Trial Court Judge: Judge Steve R. Dozier

The Petitioner, Marvin Readus, was convicted in the Davidson County Criminal Court of aggravated kidnapping while employing a firearm, aggravated rape, and aggravated assault, and he received an effective sentence of life plus fifteen years in the Tennessee Department of Correction. Thereafter, the Petitioner filed a petition requesting DNA analysis of evidence pursuant to the Post-Conviction DNA Analysis Act of 2001. The post-conviction court summarily dismissed the petition, and the Petitioner appeals. Upon review, we affirm the judgment of the post-conviction court.

Davidson County Court of Criminal Appeals 10/11/18
Willie Jones v. State of Tennessee
W2017-01960-CCA-R3-PC
Authoring Judge: Judge Robert H. Montgomery, Jr.
Trial Court Judge: Judge James Lammey

The Petitioner, Willie Jones, appeals the Shelby County Criminal Court’s denial of his petition for post-conviction relief from his 2014 convictions for second degree murder and being a convicted felon in possession of a firearm and his effective twenty-nine-year sentence. The Petitioner contends that he received the ineffective assistance of counsel. We affirm the judgment of the post-conviction court.

Shelby County Court of Criminal Appeals 10/09/18
William Franklin Robinette v.State of Tennessee
E2017-02105-CCA-R3-PC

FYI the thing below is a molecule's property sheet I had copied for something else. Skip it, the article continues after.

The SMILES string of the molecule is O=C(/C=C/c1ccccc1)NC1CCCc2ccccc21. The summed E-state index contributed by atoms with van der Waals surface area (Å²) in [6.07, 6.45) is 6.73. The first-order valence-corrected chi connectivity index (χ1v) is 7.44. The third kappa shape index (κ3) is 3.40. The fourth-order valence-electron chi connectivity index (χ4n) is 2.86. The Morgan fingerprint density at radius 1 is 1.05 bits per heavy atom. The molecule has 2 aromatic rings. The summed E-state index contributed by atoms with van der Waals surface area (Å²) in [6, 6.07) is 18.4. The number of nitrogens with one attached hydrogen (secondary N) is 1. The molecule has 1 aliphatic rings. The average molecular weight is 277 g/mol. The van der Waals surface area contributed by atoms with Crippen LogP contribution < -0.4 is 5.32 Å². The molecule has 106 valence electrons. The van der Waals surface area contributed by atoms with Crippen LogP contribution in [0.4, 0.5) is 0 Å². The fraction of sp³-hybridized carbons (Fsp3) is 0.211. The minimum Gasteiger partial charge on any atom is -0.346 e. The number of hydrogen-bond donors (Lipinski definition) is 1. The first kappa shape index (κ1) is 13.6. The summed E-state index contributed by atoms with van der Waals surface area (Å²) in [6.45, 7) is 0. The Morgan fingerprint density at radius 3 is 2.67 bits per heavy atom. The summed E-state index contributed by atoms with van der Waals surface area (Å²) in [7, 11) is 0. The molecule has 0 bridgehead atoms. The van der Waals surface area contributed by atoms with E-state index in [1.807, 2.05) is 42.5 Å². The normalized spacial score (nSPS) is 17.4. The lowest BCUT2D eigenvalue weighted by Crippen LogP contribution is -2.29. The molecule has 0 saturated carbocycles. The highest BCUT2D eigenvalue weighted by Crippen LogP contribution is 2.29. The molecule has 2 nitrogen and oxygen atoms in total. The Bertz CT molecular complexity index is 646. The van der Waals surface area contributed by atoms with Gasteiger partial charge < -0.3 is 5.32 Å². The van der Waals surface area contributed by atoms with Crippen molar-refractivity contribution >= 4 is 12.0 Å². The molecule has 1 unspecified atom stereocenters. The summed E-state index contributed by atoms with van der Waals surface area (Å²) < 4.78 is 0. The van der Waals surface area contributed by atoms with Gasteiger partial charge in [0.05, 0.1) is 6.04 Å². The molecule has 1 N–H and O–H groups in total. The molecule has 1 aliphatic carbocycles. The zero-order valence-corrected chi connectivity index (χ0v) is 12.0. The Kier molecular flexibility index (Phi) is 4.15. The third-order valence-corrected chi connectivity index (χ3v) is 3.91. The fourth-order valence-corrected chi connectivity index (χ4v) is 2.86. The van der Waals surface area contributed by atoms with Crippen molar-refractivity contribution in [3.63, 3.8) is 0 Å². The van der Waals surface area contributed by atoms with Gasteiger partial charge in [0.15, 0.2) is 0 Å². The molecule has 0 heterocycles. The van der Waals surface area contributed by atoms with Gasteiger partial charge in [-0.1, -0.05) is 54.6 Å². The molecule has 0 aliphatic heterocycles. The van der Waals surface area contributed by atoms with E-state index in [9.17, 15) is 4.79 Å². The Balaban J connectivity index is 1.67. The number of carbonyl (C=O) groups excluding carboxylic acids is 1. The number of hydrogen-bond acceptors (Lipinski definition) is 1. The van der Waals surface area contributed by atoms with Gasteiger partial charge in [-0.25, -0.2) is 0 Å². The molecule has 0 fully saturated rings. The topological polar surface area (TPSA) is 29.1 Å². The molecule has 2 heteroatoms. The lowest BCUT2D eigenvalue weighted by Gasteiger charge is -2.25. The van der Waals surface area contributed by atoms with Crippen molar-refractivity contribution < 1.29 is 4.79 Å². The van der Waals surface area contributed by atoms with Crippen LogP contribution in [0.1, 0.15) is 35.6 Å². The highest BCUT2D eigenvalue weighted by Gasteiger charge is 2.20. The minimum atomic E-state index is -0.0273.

Authoring Judge: Judge James Curwood Witt, Jr.
Trial Court Judge: Judge Alex E. Pearson

The petitioner, William Franklin Robinette, appeals the denial of his petition for postconviction relief, which petition challenged his 2012 Greene County Criminal Court jury convictions of solicitation to commit first degree murder, claiming that he was deprived of the effective assistance of counsel. Discerning no error, we affirm the denial of postconviction relief.

Greene County Court of Criminal Appeals 10/09/18
State of Tennessee v. Rubin P. Pena
M2017-01663-CCA-R3-CD
Authoring Judge: Judge Robert H. Montgomery, Jr.
Trial Court Judge: Judge Royce Taylor

The Defendant, Rubin P. Pena, was convicted by a Rutherford County Circuit Court jury of vehicular homicide by reckless conduct, a Class C felony, three counts of reckless aggravated assault, a Class D felony, and leaving the scene of an accident resulting in a death, a Class E felony. See T.C.A. §§ 39-13-213 (2014) (amended 2015) (vehicular homicide by reckless conduct), 39-13-102 (reckless aggravated assault) (2014) (amended 2015), 55-10-101 (leaving the scene of an accident resulting in a death) (2014). The Defendant was sentenced as a Range I, standard offender and received a six-year sentence for vehicular homicide by reckless conduct and concurrent four-year sentences for each reckless aggravated assault conviction. The Defendant also received a two-year consecutive sentence for leaving the scene of an accident resulting in a death, for an effective sentence of eight years’ incarceration. On appeal, the Defendant contends that (1) the evidence is insufficient to support his vehicular homicide by reckless conduct and reckless aggravated assault convictions and (2) the trial court erred during sentencing by applying certain enhancement factors. We affirm the judgments of the trial court.

Rutherford County Court of Criminal Appeals 10/08/18
State of Tennessee v. Patricia Ann Bingham, a.k.a. Patricia Ann Starnes
M2017-02059-CCA-R3-CD
Authoring Judge: Judge D. Kelly Thomas, Jr.
Trial Court Judge: Judge Monte D. Watkins